There are a number of other risk factors which increase in spayed females eg, cardiac tumours, osteosarcoma, bladder and urethral tumors, hypothyroidism, acute pancreatitis, urinary incontinence ... (this is not meant to be a comprehensive list - if you wish references, most have been discussed in earlier threads on this topic) BUT mammary tumours are the most common tumour in female dogs:

In entire bitches, the ratio of benign:malignant tumours is approximately 50:50. Neutering, however, appears to preferentially reduce the incidence of benign mammary neoplasia. Therefore, while the overall incidence of mammary cancer is considerably less in neutered bitches, the likelihood of malignancy is greater than 50 per cent.

The right time to spay YOUR dog is something you should discuss with your vet, taking into consideration the breed of the dog & your ability/desire to manage your dog through heat cycles; it is much better to spay early than have an accidental litter (you <u>can</u> choose to do a spay~abortion: this should be done as early as possible)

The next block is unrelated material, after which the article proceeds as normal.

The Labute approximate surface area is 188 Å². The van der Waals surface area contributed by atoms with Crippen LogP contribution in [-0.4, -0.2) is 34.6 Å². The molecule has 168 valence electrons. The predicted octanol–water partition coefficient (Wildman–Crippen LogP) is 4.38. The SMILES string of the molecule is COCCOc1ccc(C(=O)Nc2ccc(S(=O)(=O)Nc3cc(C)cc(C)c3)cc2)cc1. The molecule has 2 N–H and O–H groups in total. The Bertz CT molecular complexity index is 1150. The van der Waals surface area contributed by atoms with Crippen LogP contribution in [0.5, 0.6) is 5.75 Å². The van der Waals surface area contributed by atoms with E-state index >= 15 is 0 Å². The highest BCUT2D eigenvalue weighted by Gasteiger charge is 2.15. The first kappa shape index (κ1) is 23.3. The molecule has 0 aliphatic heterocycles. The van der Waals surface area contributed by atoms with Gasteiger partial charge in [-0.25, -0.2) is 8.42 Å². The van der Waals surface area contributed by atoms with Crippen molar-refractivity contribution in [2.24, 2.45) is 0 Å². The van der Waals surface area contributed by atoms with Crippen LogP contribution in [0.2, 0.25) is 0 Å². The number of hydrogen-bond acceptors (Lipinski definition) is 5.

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That is not the only study on spaying and mammary cancer. I can't believe that article is even trying to suggest that it is because, yeah, that's not a lot of dogs. However, the mammary cancer/spay connection is quite real.

I haven't read the OVH/OVE study yet but I'm guessing the advantages of OVE versus OVH are limited to laproscopic surgery. I've watched a lot of these surgeries done conventionally, and the removal of the uterus is not going to take much more time or require a larger incision than just the removal of the ovaries.
 

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My personal preference is for a bitch to have at least one heat before having her spayed.
 

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Another thing to consider that females in heat try to run off and the danger of unwanted pregnancy can be enough motivation for spay.
 

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I've never had a girl try to run off BUT I always leash walk them in a fenced in yard so maybe that's why I've never had a problem.